I’ve been mulling over where to dive in following my last post. There are just SO many things that I want to talk about, but I want to go about them in a way that makes sense and flows. So after much internal deliberation, I’ve finally come up with a plan, and as much as it makes sense to me, I truly hope it makes sense to you. I am truly open to feedback, so please, please, please hand it over – I will be forever grateful!
So, after all of that, I’ll let you in on where we’re going to start. The root! If Anxiety is a simply a thinking pattern that you’ve chosen to follow, why are we so afraid of it? Why do we turn something clinical into something terrifying? It’s because of our feelings – Duh, you’re human! It’s great to have feelings and emotion, but when they begin to rule your life, there’s something off balance. Please trust me when I say that the pain, the struggled breathing, the temperature changes, and the stress will begin to evaporate with each panic attack, if you are willing to entertain my next sentence. Sit with your anxiety. See if you’re able to just allow it to be with you, rather than taking up arms against it the minute you notice its creeping in. Resistance is futile…seriously.
I can vividly remember sitting at my desk at work writing an email, and all of a sudden knowing I was about to get hit with a wave of anxiety. I could feel heat creeping up my arms and neck, my breath starting to speed up, and the thought “no, no, no, no, not today, I can’t handle this, why is this happening, I was doing so well, nothing even triggered this, why is this still happening to me, what do I do”, was racing through my head on repeat. All the while, maintaining a perfect smile on my face so that no one would know I was suffering and that I couldn’t handle a panic attack. After every panic attack and period of prolonged anxiety, I would feel ashamed that I couldn’t handle it, that I wasn’t in control of my emotions, and that I need to get rid of them. I wasn’t allowing myself to feel my emotions, or better yet, understand them. The day I realized that, I began to welcome in my anxiety rather than run from it. This was a major game changer for me and my journey to find happiness.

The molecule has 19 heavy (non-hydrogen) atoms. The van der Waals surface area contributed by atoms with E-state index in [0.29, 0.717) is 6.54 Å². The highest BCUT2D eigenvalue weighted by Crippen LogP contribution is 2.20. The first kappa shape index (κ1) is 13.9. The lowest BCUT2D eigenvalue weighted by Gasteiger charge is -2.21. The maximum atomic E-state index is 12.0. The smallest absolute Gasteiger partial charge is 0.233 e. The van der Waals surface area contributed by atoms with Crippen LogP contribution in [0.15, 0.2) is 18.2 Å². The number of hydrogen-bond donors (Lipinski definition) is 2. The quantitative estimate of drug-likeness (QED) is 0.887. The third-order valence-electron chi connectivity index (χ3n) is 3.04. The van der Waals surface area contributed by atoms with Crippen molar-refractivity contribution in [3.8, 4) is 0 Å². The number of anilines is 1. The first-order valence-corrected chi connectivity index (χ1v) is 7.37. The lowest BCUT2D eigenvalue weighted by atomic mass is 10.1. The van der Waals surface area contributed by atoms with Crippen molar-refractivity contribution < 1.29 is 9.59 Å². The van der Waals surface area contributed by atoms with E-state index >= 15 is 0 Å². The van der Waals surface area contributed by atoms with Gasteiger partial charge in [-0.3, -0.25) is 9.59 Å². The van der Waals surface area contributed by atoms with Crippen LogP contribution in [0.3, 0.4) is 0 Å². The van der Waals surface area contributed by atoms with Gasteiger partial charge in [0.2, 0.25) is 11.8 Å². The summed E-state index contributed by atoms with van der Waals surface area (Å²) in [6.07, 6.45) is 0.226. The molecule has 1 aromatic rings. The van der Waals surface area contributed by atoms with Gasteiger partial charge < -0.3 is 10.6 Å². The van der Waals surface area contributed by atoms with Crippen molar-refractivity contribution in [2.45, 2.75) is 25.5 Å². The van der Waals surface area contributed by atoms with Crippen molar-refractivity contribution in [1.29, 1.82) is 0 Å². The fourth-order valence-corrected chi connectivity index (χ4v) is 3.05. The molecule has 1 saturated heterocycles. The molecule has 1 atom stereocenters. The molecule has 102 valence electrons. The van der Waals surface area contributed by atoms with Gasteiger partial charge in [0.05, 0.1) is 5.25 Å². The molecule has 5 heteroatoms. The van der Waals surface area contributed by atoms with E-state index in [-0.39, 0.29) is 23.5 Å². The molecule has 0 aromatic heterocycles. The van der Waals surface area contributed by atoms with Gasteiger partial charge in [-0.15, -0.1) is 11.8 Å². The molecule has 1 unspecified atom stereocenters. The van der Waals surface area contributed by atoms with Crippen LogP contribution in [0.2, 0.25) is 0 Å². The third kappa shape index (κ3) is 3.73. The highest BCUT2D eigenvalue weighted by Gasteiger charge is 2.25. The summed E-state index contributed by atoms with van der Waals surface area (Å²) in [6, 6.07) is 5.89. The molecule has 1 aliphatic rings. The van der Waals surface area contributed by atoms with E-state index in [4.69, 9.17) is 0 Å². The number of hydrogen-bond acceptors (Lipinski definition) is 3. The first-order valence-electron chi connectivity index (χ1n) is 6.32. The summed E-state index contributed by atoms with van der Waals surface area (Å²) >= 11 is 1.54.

After allowing my anxiety to be there and not trying to change everything about it, I swear it became less intimidating. It wasn’t overnight by any means, but I didn’t cringe every time I felt the heat creeping up my arms. Instead of spewing thoughts of panic, I was able to self soothe myself and just welcome the emotions and bypass the anxiety. Major life skill right there if you ask me! Anxiety is like the dinner guest you really don’t want to cook for but feel obligated to have over. Let’s call it the Great Aunt that pries to much. If you dig in your heels, spit in her food, and ignore her for the entire evening, you may feel like you’ve won the battle, but really you feel guilty for acting like a snotty little kid and wasted a perfectly good evening. Your Great Aunt has lived far longer than you and probably has some great advice on life, and if not that, some incredible stories. What if you cooked her a wonderful meal, opened the door, gave her a hug, and had a great conversation with her about her favourite memories in life? Your Great Aunt may always make you feel itchy in your own skin, but which dinner party do you think you’ll enjoy more?
So here is your homework before Part 2 comes out: Envision yourself inviting your anxiety over to visit. The minute you can tell it’s nearing the front door, take a deep breath, close your eyes, and just allow your body to relax. Let the waves of discomfort roll against your skin and know that you’re in for the ride. Open the front door and allow the anxiety into your house. Sit down at the table with your anxiety, and serve some coffee. I’m already so proud of you for even opening the front door. This is HUGE! A massive step in the right direction and something I would love for you to be proud of too. There’s no one saying that you have to have your anxiety over dinner right away. Treat it like dating, start slow, go steady, and then move in. Make sure you know your anxiety before you get in too deep and get freaked out. For instance, my anxiety and I live together, I think it might even propose soon. But lets not rush anything – marriage is a big deal. HA! Okay, I’ll stop. What I’m trying to tell you is that it’s a work in progress, and it will be until the day you die. Don’t rush it – there’s no finish line to cross.
A Envisioning Guide for Dating Your Anxiety:
1. Decide that you’re willing to go on a date with your anxiety.
2. Breathe in, breathe out, and calm yourself.
3. When you start to feel anxiety around the corner, say to yourself “I’m going to open the door to anxiety and get to know it. I control how long it stays for, where we go, and whether or not I want to date it again. I am safe, strong, and proud of myself for doing this.”
4. Open the door.
5. Start small and see what happens. Keep your expectations small and be proud of any improvement that you see.
6. Repeat as needed.
I’m so proud of you! Know that I’m there with you along this journey and that you’re beyond capable right now.
How did your first date go?